October 26, 2020 1:14 pm
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Categories: anti-u.s. CCP Chinese economy Epoch Times JoshWho News Opinion Thinking About China U.S. election Xi Jinping

why did chinas top leaders meet frequently in october

Commentary

The Chinese Communist Party (CCP)’s top leadership met on numerous occasions this month, and the frequency of such meetings is noteworthy as it’s a rare occurrence. What was the purpose of the meetings? What were the topics of discussion? China’s ailing economy and its strained relations with the United States are the two biggest issues that the CCP fret over.

On Oct. 16, state media Xinhua reported that Chinese leader Xi Jinping hosted a meeting in Beijing with the Politburo, a body of the Party’s 25 most powerful officials. The Politburo discussed a Chengdu-Chongqing dual-city development plan and quantum technology.

On Oct. 19, Xi, along with the other six members of the Politburo Standing Committee, and Chinese vice chair Wang Qishan visited an exhibition in Beijing commemorating the 70th anniversary of China’s participation in the Korean War. Xi gave a speech with anti-U.S. overtones.

On Oct. 22, Xi and the Politburo Standing Committee held a meeting to discuss the 13th Five-Year Plan and outlook for the 14th Five-Year Plan. He gave a speech about China’s economy and proposed measures to counter the obstacles.

Xi said, “The implementation of the 13th Five-Year Plan has been smooth … with improvements in economic structure, rural modernization, poverty relief, ecological environment and deepening all-round reform.”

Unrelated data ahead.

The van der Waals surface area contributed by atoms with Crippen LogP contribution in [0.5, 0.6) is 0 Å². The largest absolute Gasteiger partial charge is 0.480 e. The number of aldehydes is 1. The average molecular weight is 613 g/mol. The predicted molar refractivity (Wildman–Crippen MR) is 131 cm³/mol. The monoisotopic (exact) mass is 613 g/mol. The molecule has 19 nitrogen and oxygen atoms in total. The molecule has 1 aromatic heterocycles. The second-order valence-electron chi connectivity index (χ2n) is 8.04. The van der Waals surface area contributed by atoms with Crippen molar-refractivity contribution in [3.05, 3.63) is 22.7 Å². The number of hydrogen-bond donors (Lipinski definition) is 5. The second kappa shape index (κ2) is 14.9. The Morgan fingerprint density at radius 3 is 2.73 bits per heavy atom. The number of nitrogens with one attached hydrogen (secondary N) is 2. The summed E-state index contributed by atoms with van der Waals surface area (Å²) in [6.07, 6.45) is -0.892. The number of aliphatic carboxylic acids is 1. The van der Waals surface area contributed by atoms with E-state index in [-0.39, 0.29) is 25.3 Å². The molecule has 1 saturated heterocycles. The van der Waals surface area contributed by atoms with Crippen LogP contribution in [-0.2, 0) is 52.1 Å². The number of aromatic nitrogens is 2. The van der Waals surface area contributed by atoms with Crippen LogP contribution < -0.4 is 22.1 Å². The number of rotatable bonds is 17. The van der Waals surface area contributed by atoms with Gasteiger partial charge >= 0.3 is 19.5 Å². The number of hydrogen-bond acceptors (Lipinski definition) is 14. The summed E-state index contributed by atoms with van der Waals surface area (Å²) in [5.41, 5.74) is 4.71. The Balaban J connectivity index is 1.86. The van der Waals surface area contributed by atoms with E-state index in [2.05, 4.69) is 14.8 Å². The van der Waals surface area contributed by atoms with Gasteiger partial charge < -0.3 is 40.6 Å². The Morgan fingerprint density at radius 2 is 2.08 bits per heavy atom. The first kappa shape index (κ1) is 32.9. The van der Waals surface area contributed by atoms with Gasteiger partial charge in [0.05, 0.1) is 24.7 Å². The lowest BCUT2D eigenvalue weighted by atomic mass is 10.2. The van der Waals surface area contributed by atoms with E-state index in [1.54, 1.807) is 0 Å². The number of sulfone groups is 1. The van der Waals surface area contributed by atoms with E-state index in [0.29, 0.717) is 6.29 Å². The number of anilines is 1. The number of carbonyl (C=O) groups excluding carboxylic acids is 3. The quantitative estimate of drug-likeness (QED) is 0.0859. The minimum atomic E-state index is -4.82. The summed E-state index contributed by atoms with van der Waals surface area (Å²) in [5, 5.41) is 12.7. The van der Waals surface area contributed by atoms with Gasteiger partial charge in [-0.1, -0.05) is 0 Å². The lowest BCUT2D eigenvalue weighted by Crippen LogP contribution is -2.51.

Xi stated that China faces “the new contradictions and challenges brought by the complex international environment.”

To boost China’s economy, Xi said it is necessary “to nurture a new development pattern that takes the domestic market as the mainstay while letting domestic and foreign markets boost each other.” In other words, the proposed “dual-cycle” economic strategy means that China would rely more on its domestic market, industrial chain, and science and technology; but at the same time, China would keep its market open—it is not a closed-door economic policy.

Xi pushed for socialism with Chinese characteristics: “Secure a good start in fully building a modern socialist country.”

It is interesting to note that Premier Li Keqiang is not optimistic about China’s current economic state. On Oct. 21, Li led an executive meeting with the State Council, in which he stated, “Protect small, medium and micro enterprises and individual industrial and commercial households, so that they can survive as much as possible, and therefore to support employment.” Li admitted that the country is facing an unemployment crisis as many people have lost their jobs amid the pandemic and the country’s weakening economy.

The CCP’s Propaganda Department dictates the trend and content of the media’s report. Chinese state media have openly voiced support for a Biden presidency.

On Oct. 22, Xinhua reported on the U.S. presidential debate with an article titled, “The Epidemic Redefines the U.S. Election, More Than 43 Million Americans Have Already Voted.” The report was more favorable of Democratic Presidential candidate and former Vice President Joe Biden, claiming that “Biden earns more trust than Trump.”

Xinhua criticized President Donald Trump’s COVID-19 pandemic response, stating, “How the pandemic has been handled is generally considered the weakest point of Trump.”

According to Xinhua’s article, Biden will win. This is most likely what the high-level CCP leaders are hoping for.

If Trump gets re-elected, then this is what the CCP fears most.

The frequent Politburo meetings held this month suggest that Xi is quite anxious about domestic and international affairs. At the high-level meetings, he tries to prove himself as the “core leader” by rolling out new reforms. If China’s economy collapses, then the CCP will also fall.

Zhong Yuan is a researcher focused on China’s political system, the country’s democratization process, human rights situation, and Chinese citizens’ livelihood. He began writing commentaries for the Chinese-language edition of The Epoch Times in 2020.

Views expressed in this article are the opinions of the author and do not necessarily reflect the views of The Epoch Times.

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